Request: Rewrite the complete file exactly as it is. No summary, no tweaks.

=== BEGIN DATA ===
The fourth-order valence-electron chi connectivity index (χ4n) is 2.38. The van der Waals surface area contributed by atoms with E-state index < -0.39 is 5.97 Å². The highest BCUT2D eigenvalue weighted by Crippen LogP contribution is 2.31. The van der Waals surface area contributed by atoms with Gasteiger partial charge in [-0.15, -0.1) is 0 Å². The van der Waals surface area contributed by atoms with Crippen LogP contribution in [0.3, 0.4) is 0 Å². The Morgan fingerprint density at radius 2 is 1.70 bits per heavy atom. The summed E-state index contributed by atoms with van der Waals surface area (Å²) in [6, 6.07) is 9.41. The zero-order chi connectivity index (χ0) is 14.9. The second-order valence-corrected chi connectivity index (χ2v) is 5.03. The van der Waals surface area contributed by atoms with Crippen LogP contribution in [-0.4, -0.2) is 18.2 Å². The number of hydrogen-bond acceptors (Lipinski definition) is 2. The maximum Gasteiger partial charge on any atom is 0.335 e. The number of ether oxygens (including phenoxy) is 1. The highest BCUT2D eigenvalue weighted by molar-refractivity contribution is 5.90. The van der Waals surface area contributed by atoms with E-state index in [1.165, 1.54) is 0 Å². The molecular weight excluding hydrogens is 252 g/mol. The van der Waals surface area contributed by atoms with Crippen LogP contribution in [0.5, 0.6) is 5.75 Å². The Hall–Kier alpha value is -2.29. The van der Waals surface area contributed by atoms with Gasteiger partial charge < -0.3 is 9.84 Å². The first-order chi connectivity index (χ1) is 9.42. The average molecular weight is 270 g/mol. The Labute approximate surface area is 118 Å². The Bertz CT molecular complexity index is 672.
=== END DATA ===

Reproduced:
The fourth-order valence-electron chi connectivity index (χ4n) is 2.38. The van der Waals surface area contributed by atoms with E-state index < -0.39 is 5.97 Å². The highest BCUT2D eigenvalue weighted by Crippen LogP contribution is 2.31. The van der Waals surface area contributed by atoms with Gasteiger partial charge in [-0.15, -0.1) is 0 Å². The van der Waals surface area contributed by atoms with Crippen LogP contribution in [0.3, 0.4) is 0 Å². The Morgan fingerprint density at radius 2 is 1.70 bits per heavy atom. The summed E-state index contributed by atoms with van der Waals surface area (Å²) in [6, 6.07) is 9.41. The zero-order chi connectivity index (χ0) is 14.9. The second-order valence-corrected chi connectivity index (χ2v) is 5.03. The van der Waals surface area contributed by atoms with Crippen LogP contribution in [-0.4, -0.2) is 18.2 Å². The number of hydrogen-bond acceptors (Lipinski definition) is 2. The maximum Gasteiger partial charge on any atom is 0.335 e. The number of ether oxygens (including phenoxy) is 1. The highest BCUT2D eigenvalue weighted by molar-refractivity contribution is 5.90. The van der Waals surface area contributed by atoms with E-state index in [1.165, 1.54) is 0 Å². The molecular weight excluding hydrogens is 252 g/mol. The van der Waals surface area contributed by atoms with Crippen LogP contribution in [0.5, 0.6) is 5.75 Å². The Hall–Kier alpha value is -2.29. The van der Waals surface area contributed by atoms with Gasteiger partial charge < -0.3 is 9.84 Å². The first-order chi connectivity index (χ1) is 9.42. The average molecular weight is 270 g/mol. The Labute approximate surface area is 118 Å². The Bertz CT molecular complexity index is 672.